7 most dangerous F1 tracks 2024 (Toplist)


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There are no two ways about it: Formula 1 is a dangerous sport and one of the reasons is the dangerous tracks.

Going over 200 mph while battling wheel-to-wheel is never safe, which is one of the reasons F1 drivers are paid so well.

However, everything is relative, and with the sport visiting more locations than ever before, it is unavoidable that some tracks are riskier than others.

In this article, we will look at the top 7 most dangerous Formula 1 tracks, visiting both historic and modern circuits, so buckle up!

7. Red Bull Ring, Austria

The Red Bull Ring, located in the high hills of Spielberg in Austria’s Styrian province, hosted its first Grand Prix in 1970.

With big elevation changes and hard braking zones in the first sector, drivers are especially prone to accidents during the first lap of the Grand Prix. 

Add to that a high-speed middle and final sector with little run-off area, and you have a recipe for thrilling battles, but also for spectacular crashes.

However, this circuit is not on our list because of its current danger; in fact, it is not even that dangerous when compared to other modern tracks.

However, this circuit is not on our list because of its current danger; in fact, it is not even that dangerous when compared to other modern tracks.

No, we put this circuit here because of its history.

The track, originally known as the Österreichring (Austria Ring in German), was built in 1969 and was dangerous even by those standards.

Despite being 10m wide in all places, the track was very fast, with every corner being a fast sweeper. Many agreed that the Österreichring was dangerous, particularly the Bosch Kurve, a 180-degree banked downhill right-hand corner with almost no run-off area that saw entry-speeds of over 200mph.

Even up until the final Austrian Grand Prix there in 1987, some of the track was just road with little to no protection.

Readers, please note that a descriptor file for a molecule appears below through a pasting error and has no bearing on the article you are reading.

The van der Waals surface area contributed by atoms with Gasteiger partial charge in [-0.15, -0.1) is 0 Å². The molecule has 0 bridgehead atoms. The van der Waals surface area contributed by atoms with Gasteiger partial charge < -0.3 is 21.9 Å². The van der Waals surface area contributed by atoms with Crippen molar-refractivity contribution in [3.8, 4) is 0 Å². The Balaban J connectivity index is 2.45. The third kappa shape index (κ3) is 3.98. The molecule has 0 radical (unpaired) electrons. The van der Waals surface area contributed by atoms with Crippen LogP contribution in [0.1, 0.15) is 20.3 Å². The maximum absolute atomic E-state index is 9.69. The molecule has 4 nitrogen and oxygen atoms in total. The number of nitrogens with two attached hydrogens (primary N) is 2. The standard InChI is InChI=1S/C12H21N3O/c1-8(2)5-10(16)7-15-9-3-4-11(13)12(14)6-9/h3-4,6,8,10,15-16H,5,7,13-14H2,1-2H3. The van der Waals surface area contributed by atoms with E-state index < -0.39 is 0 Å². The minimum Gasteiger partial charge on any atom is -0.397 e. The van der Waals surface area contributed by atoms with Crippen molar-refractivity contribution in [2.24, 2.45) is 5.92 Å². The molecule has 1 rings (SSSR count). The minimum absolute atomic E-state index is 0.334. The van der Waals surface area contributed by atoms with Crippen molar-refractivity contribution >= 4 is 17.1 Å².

6. Circuit de Spa-Francorchamps, Belgium

Few circuits are as iconic and incredible as Spa-Francorchamps.

The original course, designed by Jules de Thier and Henri Langlois Van Ophem in 1920, used public roads to connect the Belgian towns of Francorchamps, Malmedy, and Stavelot.

The circuit hosted its first car race in 1922, and the now-famous 24 Hours of Francorchamps race debuted in 1924.

It is the longest track on the current Formula 1 calendar, at just over 4.3 miles, with a mix of fast and slow corners, the highest elevation of any F1 track (335 feet), and dangers around every corner.

But the circuit makes our list because of one series of corners; Eau Rouge-Raidillon.

And I think what makes it special is, in general, the elevation. It's like a big wall, you arrive there with a lot of speed, and at some point you are blind. So all those small details makes it, I would say, special. If you turn a tiny bit too late, or too early, you can have a big crash.

It is without a doubt one of the most famous pieces of tarmac in motorsports history, having been the subject of hundreds of posters, photos, and legendary racing moments.

There was Mark Webber’s incredible overtake on Fernando Alonso in 2011 and Kimi Räikkönen’s overtake on Michael Schumacher in 2012, both of which were some of the best moves in the sport’s history.

But it’s also extremely dangerous, and the site of many high-speed crashes (some ending in tragedy). It was the site of Anthoine Hubert’s death in 2019, and has since undergone several safety improvements. Nowadays, the number of deaths in Formula 1 is much lower compared to the past.